Kronos Quartet: Purple Haze (1986)

 |   |  1 min read

Kronos Quartet: Purple Haze (1986)

When the Kronos Quartet closed their first album for the Nonesuch label in '86 with this brittle version of Jimi Hendrix's '67 hit even liner note writer Gregory Sandow had to concede that, after a programme of works by Peter Sculthorpe, Aulis Sallinen, Philip Glass and Conlon Nancarrow, it had all the hallmarks of a built-in encore.

Known for introducing works and commissions by cutting edge composers (most of them still living), they had already essayed work by Thelonious Monk and Bill Evans from the jazz arena alongside contemporary classical composers, but this was something a little different.

Ever since the Boston Pops Orchestra took to playing Beatles songs, popular music had been arranged for small groups and orchestras, but mostly they were very conservative (usually the Beatles' most popular material in fact).

However in this arrangement (by Steve Riffkin) the Kronos Quartet effectively mimicked Hendrix's feedback and introduced it at the end of this taut, tense and tight three minutes -- even though feedback isn't on the orignal.

220px_Kronos_kronosThey were adapting Jimi Hendrix and inhabiting his music in a way that few other classical players had attempted, or perhaps would dare to, with rock music.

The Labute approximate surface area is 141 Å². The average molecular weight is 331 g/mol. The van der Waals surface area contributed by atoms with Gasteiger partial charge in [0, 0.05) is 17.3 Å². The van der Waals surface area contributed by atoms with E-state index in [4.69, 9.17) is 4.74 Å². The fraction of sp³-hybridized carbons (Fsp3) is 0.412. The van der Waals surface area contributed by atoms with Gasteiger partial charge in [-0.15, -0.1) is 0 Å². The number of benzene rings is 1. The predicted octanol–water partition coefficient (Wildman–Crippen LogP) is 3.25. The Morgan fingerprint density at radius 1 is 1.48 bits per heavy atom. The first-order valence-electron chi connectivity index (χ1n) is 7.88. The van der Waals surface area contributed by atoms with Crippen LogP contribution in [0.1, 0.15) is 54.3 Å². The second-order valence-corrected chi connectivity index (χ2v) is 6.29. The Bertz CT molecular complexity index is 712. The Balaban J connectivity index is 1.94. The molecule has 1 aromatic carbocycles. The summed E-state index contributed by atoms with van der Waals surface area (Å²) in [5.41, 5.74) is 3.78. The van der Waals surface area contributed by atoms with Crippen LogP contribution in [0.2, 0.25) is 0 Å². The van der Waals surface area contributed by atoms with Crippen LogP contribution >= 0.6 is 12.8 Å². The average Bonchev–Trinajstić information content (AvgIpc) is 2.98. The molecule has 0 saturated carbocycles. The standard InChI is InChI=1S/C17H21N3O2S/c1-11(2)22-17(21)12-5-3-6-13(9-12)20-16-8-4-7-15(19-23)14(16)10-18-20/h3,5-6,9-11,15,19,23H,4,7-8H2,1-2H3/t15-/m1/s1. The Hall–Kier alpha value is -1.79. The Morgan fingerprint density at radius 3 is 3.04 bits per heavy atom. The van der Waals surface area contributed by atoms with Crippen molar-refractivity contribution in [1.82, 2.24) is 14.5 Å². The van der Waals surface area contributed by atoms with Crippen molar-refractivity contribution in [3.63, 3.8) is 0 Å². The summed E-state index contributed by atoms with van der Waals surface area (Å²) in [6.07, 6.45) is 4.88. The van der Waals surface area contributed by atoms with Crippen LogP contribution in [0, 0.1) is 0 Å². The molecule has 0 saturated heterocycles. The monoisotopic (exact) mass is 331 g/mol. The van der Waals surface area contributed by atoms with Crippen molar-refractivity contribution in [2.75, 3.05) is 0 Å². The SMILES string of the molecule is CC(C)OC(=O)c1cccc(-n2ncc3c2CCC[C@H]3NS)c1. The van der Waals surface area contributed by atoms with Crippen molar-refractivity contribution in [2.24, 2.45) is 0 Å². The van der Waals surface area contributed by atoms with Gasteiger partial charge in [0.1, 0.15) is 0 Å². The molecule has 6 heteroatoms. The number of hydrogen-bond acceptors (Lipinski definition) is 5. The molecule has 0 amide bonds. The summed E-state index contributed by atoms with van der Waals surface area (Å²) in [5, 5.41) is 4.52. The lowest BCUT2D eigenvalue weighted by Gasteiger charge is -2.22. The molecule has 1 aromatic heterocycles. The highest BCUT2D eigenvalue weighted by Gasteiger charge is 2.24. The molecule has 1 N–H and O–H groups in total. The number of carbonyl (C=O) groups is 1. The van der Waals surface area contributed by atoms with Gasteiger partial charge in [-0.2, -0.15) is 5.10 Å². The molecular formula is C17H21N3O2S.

And as Sandow noted, by doing so this rather reversed the notion of bringing pop and rock music to a classical setting. But by placing it on this album it advanced the idea that the most characteristic music of our world isn't "classical" music but something else, predominantly pop and rock.

And this version -- by its musical context -- also took contemporary classical music to an audience more familar with electric and electrifying rock.

It was also just a pretty terrific version of Hendrix.

For more oddities, one-offs or songs with an interesting backstory see From the Vaults.

Share It

Your Comments

post a comment

More from this section   From the Vaults articles index

Pat McMinn: Geddes Dental Renovations advertisement (1949)

Pat McMinn: Geddes Dental Renovations advertisement (1949)

It's an odd but understandable thing that advertising jingles can often make as much, if not more, impact on our consciousness than serious music. The reason is perhaps simple: they are short,... > Read more

Lewis: Like to See You Again (1983)

Lewis: Like to See You Again (1983)

The story behind the obscure album L'Amour by a man known only as Lewis is as odd and out-of-sych as the cover photos. In '83 the handsome, well-groomed Lewis turned up at a rundown punk studio... > Read more

Elsewhere at Elsewhere

THE COUNT BASIE ORCHESTRA REVIEWED (2015): Keeping up the standards

THE COUNT BASIE ORCHESTRA REVIEWED (2015): Keeping up the standards

More than just carrying the music and legacy of the great Count Basie (who died in '84), the orchestra that bears his name and played Auckland's elegant Civic defies the logistics and expense of... > Read more

INSIDE OUT IN THE OPEN, a doco by ALAN ROTH (ESP-Disk DVD)

INSIDE OUT IN THE OPEN, a doco by ALAN ROTH (ESP-Disk DVD)

The problem with Ken Burns' excellent Jazz doco series for those who embrace the broad church that is jazz, was not what was included (that was largely unimpeachable) but what was excluded.... > Read more